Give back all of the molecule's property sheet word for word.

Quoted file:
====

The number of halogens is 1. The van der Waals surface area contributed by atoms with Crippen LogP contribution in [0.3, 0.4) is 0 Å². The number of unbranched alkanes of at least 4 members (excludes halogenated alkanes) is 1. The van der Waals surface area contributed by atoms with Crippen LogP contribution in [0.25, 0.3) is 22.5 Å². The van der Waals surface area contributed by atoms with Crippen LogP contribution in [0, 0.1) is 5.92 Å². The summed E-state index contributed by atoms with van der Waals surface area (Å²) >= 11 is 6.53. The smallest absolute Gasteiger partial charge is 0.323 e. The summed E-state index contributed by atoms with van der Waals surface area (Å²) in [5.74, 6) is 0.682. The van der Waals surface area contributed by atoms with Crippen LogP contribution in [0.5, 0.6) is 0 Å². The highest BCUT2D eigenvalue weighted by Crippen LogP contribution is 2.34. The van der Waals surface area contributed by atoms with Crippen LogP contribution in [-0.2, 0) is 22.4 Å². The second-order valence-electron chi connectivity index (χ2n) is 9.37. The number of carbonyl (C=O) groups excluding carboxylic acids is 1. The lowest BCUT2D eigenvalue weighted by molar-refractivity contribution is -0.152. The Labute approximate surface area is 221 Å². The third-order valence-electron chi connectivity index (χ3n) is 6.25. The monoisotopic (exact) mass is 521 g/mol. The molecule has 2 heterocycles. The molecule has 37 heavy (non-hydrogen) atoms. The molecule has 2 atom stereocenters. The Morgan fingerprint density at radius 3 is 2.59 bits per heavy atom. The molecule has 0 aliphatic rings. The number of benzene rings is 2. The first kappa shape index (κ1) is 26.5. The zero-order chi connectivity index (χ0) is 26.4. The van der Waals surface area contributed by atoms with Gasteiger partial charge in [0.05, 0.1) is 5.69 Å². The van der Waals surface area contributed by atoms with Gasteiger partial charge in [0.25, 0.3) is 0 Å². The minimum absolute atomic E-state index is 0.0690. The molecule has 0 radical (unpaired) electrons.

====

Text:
The number of halogens is 1. The van der Waals surface area contributed by atoms with Crippen LogP contribution in [0.3, 0.4) is 0 Å². The number of unbranched alkanes of at least 4 members (excludes halogenated alkanes) is 1. The van der Waals surface area contributed by atoms with Crippen LogP contribution in [0.25, 0.3) is 22.5 Å². The van der Waals surface area contributed by atoms with Crippen LogP contribution in [0, 0.1) is 5.92 Å². The summed E-state index contributed by atoms with van der Waals surface area (Å²) >= 11 is 6.53. The smallest absolute Gasteiger partial charge is 0.323 e. The summed E-state index contributed by atoms with van der Waals surface area (Å²) in [5.74, 6) is 0.682. The van der Waals surface area contributed by atoms with Crippen LogP contribution in [0.5, 0.6) is 0 Å². The highest BCUT2D eigenvalue weighted by Crippen LogP contribution is 2.34. The van der Waals surface area contributed by atoms with Crippen LogP contribution in [-0.2, 0) is 22.4 Å². The second-order valence-electron chi connectivity index (χ2n) is 9.37. The number of carbonyl (C=O) groups excluding carboxylic acids is 1. The lowest BCUT2D eigenvalue weighted by molar-refractivity contribution is -0.152. The Labute approximate surface area is 221 Å². The third-order valence-electron chi connectivity index (χ3n) is 6.25. The monoisotopic (exact) mass is 521 g/mol. The molecule has 2 heterocycles. The molecule has 37 heavy (non-hydrogen) atoms. The molecule has 2 atom stereocenters. The Morgan fingerprint density at radius 3 is 2.59 bits per heavy atom. The molecule has 0 aliphatic rings. The number of benzene rings is 2. The first kappa shape index (κ1) is 26.5. The zero-order chi connectivity index (χ0) is 26.4. The van der Waals surface area contributed by atoms with Gasteiger partial charge in [0.05, 0.1) is 5.69 Å². The van der Waals surface area contributed by atoms with Gasteiger partial charge in [0.25, 0.3) is 0 Å². The minimum absolute atomic E-state index is 0.0690. The molecule has 0 radical (unpaired) electrons.